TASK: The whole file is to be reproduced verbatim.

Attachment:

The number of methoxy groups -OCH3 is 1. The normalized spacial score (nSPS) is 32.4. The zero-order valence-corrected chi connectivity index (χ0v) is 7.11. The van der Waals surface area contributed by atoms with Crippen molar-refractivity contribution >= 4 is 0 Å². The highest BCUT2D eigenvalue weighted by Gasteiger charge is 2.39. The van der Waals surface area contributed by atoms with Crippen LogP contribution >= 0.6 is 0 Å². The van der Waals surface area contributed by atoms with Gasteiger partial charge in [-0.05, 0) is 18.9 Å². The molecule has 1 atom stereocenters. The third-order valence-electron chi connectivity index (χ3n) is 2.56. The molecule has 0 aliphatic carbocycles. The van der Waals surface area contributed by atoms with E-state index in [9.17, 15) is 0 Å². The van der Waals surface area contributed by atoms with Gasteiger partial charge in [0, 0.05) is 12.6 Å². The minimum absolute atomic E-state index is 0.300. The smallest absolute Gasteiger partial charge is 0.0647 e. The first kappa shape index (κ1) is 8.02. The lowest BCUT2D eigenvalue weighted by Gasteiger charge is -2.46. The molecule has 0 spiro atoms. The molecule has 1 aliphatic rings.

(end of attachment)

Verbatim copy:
The number of methoxy groups -OCH3 is 1. The normalized spacial score (nSPS) is 32.4. The zero-order valence-corrected chi connectivity index (χ0v) is 7.11. The van der Waals surface area contributed by atoms with Crippen molar-refractivity contribution >= 4 is 0 Å². The highest BCUT2D eigenvalue weighted by Gasteiger charge is 2.39. The van der Waals surface area contributed by atoms with Crippen LogP contribution >= 0.6 is 0 Å². The van der Waals surface area contributed by atoms with Gasteiger partial charge in [-0.05, 0) is 18.9 Å². The molecule has 1 atom stereocenters. The third-order valence-electron chi connectivity index (χ3n) is 2.56. The molecule has 0 aliphatic carbocycles. The van der Waals surface area contributed by atoms with E-state index in [9.17, 15) is 0 Å². The van der Waals surface area contributed by atoms with Gasteiger partial charge in [0, 0.05) is 12.6 Å². The minimum absolute atomic E-state index is 0.300. The smallest absolute Gasteiger partial charge is 0.0647 e. The first kappa shape index (κ1) is 8.02. The lowest BCUT2D eigenvalue weighted by Gasteiger charge is -2.46. The molecule has 0 spiro atoms. The molecule has 1 aliphatic rings.